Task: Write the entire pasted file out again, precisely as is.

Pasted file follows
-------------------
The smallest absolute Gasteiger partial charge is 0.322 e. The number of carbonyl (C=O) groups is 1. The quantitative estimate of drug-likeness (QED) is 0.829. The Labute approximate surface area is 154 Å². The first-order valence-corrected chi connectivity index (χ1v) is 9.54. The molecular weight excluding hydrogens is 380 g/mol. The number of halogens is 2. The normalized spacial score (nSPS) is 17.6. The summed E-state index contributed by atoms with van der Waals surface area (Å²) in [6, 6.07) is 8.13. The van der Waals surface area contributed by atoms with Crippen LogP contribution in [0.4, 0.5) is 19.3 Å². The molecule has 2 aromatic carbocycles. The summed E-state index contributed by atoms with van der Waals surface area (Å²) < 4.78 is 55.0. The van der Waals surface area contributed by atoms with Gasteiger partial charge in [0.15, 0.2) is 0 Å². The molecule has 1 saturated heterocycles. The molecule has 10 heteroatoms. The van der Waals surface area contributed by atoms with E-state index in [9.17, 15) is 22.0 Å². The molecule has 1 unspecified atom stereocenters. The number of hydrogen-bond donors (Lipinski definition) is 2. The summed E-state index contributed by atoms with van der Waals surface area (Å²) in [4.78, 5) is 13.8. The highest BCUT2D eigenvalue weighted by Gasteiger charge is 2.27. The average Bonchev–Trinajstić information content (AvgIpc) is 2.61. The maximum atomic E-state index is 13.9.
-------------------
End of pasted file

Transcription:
The smallest absolute Gasteiger partial charge is 0.322 e. The number of carbonyl (C=O) groups is 1. The quantitative estimate of drug-likeness (QED) is 0.829. The Labute approximate surface area is 154 Å². The first-order valence-corrected chi connectivity index (χ1v) is 9.54. The molecular weight excluding hydrogens is 380 g/mol. The number of halogens is 2. The normalized spacial score (nSPS) is 17.6. The summed E-state index contributed by atoms with van der Waals surface area (Å²) in [6, 6.07) is 8.13. The van der Waals surface area contributed by atoms with Crippen LogP contribution in [0.4, 0.5) is 19.3 Å². The molecule has 2 aromatic carbocycles. The summed E-state index contributed by atoms with van der Waals surface area (Å²) < 4.78 is 55.0. The van der Waals surface area contributed by atoms with Gasteiger partial charge in [0.15, 0.2) is 0 Å². The molecule has 1 saturated heterocycles. The molecule has 10 heteroatoms. The van der Waals surface area contributed by atoms with E-state index in [9.17, 15) is 22.0 Å². The molecule has 1 unspecified atom stereocenters. The number of hydrogen-bond donors (Lipinski definition) is 2. The summed E-state index contributed by atoms with van der Waals surface area (Å²) in [4.78, 5) is 13.8. The highest BCUT2D eigenvalue weighted by Gasteiger charge is 2.27. The average Bonchev–Trinajstić information content (AvgIpc) is 2.61. The maximum atomic E-state index is 13.9.